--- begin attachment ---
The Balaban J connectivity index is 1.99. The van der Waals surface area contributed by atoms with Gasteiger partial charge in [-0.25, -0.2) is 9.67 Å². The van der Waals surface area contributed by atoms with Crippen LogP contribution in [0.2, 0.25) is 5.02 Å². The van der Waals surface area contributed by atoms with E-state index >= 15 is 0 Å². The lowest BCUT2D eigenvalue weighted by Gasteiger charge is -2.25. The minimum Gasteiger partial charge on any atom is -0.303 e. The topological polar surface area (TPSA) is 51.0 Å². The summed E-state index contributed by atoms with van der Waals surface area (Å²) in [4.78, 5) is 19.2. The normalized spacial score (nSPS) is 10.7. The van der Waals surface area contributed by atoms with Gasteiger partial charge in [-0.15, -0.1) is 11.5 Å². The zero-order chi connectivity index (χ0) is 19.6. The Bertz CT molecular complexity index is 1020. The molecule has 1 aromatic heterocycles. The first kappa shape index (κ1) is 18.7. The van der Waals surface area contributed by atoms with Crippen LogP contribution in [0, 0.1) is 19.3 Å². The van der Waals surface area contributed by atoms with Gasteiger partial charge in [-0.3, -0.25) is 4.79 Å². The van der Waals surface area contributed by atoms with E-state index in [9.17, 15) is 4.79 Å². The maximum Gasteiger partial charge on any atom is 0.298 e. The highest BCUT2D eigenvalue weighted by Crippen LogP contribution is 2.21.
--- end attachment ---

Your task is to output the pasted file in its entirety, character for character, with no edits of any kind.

The Balaban J connectivity index is 1.99. The van der Waals surface area contributed by atoms with Gasteiger partial charge in [-0.25, -0.2) is 9.67 Å². The van der Waals surface area contributed by atoms with Crippen LogP contribution in [0.2, 0.25) is 5.02 Å². The van der Waals surface area contributed by atoms with E-state index >= 15 is 0 Å². The lowest BCUT2D eigenvalue weighted by Gasteiger charge is -2.25. The minimum Gasteiger partial charge on any atom is -0.303 e. The topological polar surface area (TPSA) is 51.0 Å². The summed E-state index contributed by atoms with van der Waals surface area (Å²) in [4.78, 5) is 19.2. The normalized spacial score (nSPS) is 10.7. The van der Waals surface area contributed by atoms with Gasteiger partial charge in [-0.15, -0.1) is 11.5 Å². The zero-order chi connectivity index (χ0) is 19.6. The Bertz CT molecular complexity index is 1020. The molecule has 1 aromatic heterocycles. The first kappa shape index (κ1) is 18.7. The van der Waals surface area contributed by atoms with Crippen LogP contribution in [0, 0.1) is 19.3 Å². The van der Waals surface area contributed by atoms with Gasteiger partial charge in [-0.3, -0.25) is 4.79 Å². The van der Waals surface area contributed by atoms with E-state index in [9.17, 15) is 4.79 Å². The maximum Gasteiger partial charge on any atom is 0.298 e. The highest BCUT2D eigenvalue weighted by Crippen LogP contribution is 2.21.